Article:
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Futurist Friday: Siri on Steroids?

Category: Center for the Future Of Museums Blog

Yesterday Amazon launched Echo, a digital assistant that sounds a lot like a female version of Hal (from 2001: A Space Odyssey). Or better, Majel Barrett channeling the brain of the starship Enterprise. 

“Far-field voice recognition” enables Echo to listen for your queries (triggered by a wake-up word) from a distance. Here’s a demo video:

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For some reason I went in primed to snark, but I am actually intrigued by the prospect of using Echo while cooking (elbows deep in raw ingredients not being the best time to make notes or look things up). True, Amazon’s motivation seems to be to provide you with an ever present personal shopping assistant, but that doesn’t mean that Echo won’t be co-opted into other roles. 

As technology gets better at understanding natural language queries, and at interfacing with the world (to make appointments for us, place orders, adjust our physical environment) “assistants” like Echo will proliferate in a variety of forms.  A program like Echo may, in time,  follow you everywhere–embedded in your environment.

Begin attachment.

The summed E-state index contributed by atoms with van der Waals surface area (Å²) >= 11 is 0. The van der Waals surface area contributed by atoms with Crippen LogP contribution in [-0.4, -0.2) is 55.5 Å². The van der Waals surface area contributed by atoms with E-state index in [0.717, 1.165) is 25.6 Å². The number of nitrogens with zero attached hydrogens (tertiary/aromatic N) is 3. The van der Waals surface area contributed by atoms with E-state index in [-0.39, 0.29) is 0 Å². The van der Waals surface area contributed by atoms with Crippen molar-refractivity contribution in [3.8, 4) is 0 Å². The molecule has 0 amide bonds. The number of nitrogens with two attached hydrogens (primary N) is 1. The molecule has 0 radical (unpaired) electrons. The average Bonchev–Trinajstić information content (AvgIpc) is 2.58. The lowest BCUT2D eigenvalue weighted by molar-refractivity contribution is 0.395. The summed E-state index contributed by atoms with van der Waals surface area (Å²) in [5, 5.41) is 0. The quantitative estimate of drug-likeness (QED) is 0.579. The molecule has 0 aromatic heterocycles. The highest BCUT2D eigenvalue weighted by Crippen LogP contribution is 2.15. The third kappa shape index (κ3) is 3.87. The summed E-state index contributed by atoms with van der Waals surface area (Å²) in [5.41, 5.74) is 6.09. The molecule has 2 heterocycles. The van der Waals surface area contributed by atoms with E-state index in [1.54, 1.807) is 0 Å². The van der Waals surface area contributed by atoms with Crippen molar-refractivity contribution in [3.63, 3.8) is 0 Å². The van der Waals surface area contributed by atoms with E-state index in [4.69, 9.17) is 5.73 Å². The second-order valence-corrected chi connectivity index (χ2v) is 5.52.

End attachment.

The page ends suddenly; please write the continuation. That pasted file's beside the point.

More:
Is there any downside to having a discreet, always-on, internet connected digital Gal Friday at our beck and call? Will (s)he be just one more device that makes our lives easier and more efficient, or one more digital intrusion into our privacy and self-sufficiency? Or both?

Your Futurist Friday assignment: make a list of what you would ask Echo to do, or answer

  • in your home
  • at your workplace

And what is gained, or lost, by off-loading those tasks to a digital assistant.

And if you wouldn’t use Echo even if someone gave her to you, why not?

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1 Comment

  1. I want to see something like this incorporated into museum collection management software, and make it a part of online public discovery options. 🙂 (if dreaming, dream big, eh!)

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